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Beginners Guide: How To Install / Remove an Intel Socket LGA2011 CPU

PCstats Q&A; Cloning in 3 Easy Steps - PCstats.com PCstats Q&A; Cloning in 3 Easy Steps
Mon, April 19 2004 | 10:23PM | PermaLink Feedback?

Q: Hello. After reading Mike Dowler's article "Cloning WindowsXP", I decided to upgrade my existing 160Gb 2mb buffer HD to a 200Gb 8mb HD. I plan to make an exact copy of my 160Gb Windows XP SP2 drive and copy it to my new 200Gb drive... then reformat my 160Gb drive and use it for video storage (both are internal drives). However, before I proceed, I have two questions for Mr. Dowler: (1) I may have missed this in your article, but do I need to partition and format the new blank hard disk BEFORE I clone it? Before I ask my 2nd question, some more information for you: my 160Gb disk has 2 partitions (C and D). The D partition contains my application recovery. Question(2): What happens to the new extra 40Gb of storage? I assume my new drive will contain the original C (146GB) and D (10GB). I'd like the extra 40Gb to be available of the C partition (so I'll have ~190Gb on C... and ~10Gb on D). How do I do this? Thanks so much.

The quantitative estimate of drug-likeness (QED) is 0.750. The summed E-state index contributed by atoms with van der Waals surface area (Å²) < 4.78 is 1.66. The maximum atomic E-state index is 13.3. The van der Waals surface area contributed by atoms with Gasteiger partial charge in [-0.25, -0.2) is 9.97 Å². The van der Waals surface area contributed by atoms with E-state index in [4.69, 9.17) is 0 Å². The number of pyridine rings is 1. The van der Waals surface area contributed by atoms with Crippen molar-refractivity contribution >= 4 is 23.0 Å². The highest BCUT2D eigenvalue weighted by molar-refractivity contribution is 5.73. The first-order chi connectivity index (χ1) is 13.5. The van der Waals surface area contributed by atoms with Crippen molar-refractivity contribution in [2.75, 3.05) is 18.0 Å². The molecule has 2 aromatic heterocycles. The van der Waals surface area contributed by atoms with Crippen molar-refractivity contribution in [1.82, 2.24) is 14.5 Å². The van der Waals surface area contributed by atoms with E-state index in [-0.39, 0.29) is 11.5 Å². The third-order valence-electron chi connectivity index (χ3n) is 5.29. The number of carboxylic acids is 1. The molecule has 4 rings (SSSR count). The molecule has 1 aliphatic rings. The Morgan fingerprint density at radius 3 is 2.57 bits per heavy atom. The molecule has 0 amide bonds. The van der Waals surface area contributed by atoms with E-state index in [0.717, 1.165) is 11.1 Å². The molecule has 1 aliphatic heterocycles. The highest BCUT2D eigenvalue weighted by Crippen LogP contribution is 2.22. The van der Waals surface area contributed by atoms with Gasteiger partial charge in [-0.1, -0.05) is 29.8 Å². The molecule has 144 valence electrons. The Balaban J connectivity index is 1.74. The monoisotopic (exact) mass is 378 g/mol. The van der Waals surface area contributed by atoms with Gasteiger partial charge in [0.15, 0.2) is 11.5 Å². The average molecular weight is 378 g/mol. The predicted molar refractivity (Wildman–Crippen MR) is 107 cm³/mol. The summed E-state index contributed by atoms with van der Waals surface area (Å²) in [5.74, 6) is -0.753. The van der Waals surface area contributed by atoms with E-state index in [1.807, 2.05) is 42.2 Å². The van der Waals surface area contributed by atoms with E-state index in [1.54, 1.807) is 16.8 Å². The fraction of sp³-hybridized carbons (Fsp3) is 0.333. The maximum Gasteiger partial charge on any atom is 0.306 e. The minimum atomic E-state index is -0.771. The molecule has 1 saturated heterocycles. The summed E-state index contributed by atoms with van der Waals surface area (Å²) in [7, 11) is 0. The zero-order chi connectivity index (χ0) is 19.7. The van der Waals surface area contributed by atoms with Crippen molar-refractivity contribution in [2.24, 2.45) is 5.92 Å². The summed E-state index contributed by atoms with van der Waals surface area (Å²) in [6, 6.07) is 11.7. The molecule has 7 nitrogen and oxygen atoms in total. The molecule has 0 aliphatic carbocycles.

A: You didn’t mention which cloning program you were planning to use, but for your needs, Norton Ghost would probably be the best bet. You do not need to partition or format the new disk, just have it installed correctly into your system and ensure that it is detected properly by using the storage manager window. As for your second question, Ghost will add the remaining space on the disk automatically when cloning a single partition, and there are command line options that will allow you to specify how this extra space is used in a multi-partition clone too. I believe the correct syntax would be:

ghost.exe -clone,mode=copy,src=1,dst=2,sze2=F

If you are going to use one of the freeware programs in the article, you can use software like Partition Magic to add the remaining space into one of the two partitions after you clone the drive.

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